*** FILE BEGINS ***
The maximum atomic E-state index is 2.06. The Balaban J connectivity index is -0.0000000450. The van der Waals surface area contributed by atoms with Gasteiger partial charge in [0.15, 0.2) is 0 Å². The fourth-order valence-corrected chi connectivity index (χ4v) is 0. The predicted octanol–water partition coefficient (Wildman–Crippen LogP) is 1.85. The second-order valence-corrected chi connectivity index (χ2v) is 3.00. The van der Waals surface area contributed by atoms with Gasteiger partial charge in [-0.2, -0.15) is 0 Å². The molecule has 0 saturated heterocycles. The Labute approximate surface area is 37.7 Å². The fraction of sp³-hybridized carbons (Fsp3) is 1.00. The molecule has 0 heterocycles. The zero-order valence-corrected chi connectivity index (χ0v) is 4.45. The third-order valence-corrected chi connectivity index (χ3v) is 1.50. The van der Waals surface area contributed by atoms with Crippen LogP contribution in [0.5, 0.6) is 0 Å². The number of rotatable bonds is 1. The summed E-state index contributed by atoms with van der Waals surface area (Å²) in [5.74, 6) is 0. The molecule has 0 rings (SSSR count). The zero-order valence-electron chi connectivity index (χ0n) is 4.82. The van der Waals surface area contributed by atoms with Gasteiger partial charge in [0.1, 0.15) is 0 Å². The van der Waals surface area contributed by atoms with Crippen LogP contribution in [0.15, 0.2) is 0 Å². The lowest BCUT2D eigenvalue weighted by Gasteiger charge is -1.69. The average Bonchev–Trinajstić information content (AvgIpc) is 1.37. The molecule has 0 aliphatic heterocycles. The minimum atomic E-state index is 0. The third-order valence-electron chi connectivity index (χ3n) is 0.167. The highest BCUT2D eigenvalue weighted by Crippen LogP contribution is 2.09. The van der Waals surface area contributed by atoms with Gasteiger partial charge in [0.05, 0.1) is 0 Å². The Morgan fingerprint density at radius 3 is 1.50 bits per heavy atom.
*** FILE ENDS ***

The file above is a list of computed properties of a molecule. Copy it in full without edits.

The maximum atomic E-state index is 2.06. The Balaban J connectivity index is -0.0000000450. The van der Waals surface area contributed by atoms with Gasteiger partial charge in [0.15, 0.2) is 0 Å². The fourth-order valence-corrected chi connectivity index (χ4v) is 0. The predicted octanol–water partition coefficient (Wildman–Crippen LogP) is 1.85. The second-order valence-corrected chi connectivity index (χ2v) is 3.00. The van der Waals surface area contributed by atoms with Gasteiger partial charge in [-0.2, -0.15) is 0 Å². The molecule has 0 saturated heterocycles. The Labute approximate surface area is 37.7 Å². The fraction of sp³-hybridized carbons (Fsp3) is 1.00. The molecule has 0 heterocycles. The zero-order valence-corrected chi connectivity index (χ0v) is 4.45. The third-order valence-corrected chi connectivity index (χ3v) is 1.50. The van der Waals surface area contributed by atoms with Crippen LogP contribution in [0.5, 0.6) is 0 Å². The number of rotatable bonds is 1. The summed E-state index contributed by atoms with van der Waals surface area (Å²) in [5.74, 6) is 0. The molecule has 0 rings (SSSR count). The zero-order valence-electron chi connectivity index (χ0n) is 4.82. The van der Waals surface area contributed by atoms with Gasteiger partial charge in [0.1, 0.15) is 0 Å². The van der Waals surface area contributed by atoms with Crippen LogP contribution in [0.15, 0.2) is 0 Å². The lowest BCUT2D eigenvalue weighted by Gasteiger charge is -1.69. The average Bonchev–Trinajstić information content (AvgIpc) is 1.37. The molecule has 0 aliphatic heterocycles. The minimum atomic E-state index is 0. The third-order valence-electron chi connectivity index (χ3n) is 0.167. The highest BCUT2D eigenvalue weighted by Crippen LogP contribution is 2.09. The van der Waals surface area contributed by atoms with Gasteiger partial charge in [0.05, 0.1) is 0 Å². The Morgan fingerprint density at radius 3 is 1.50 bits per heavy atom.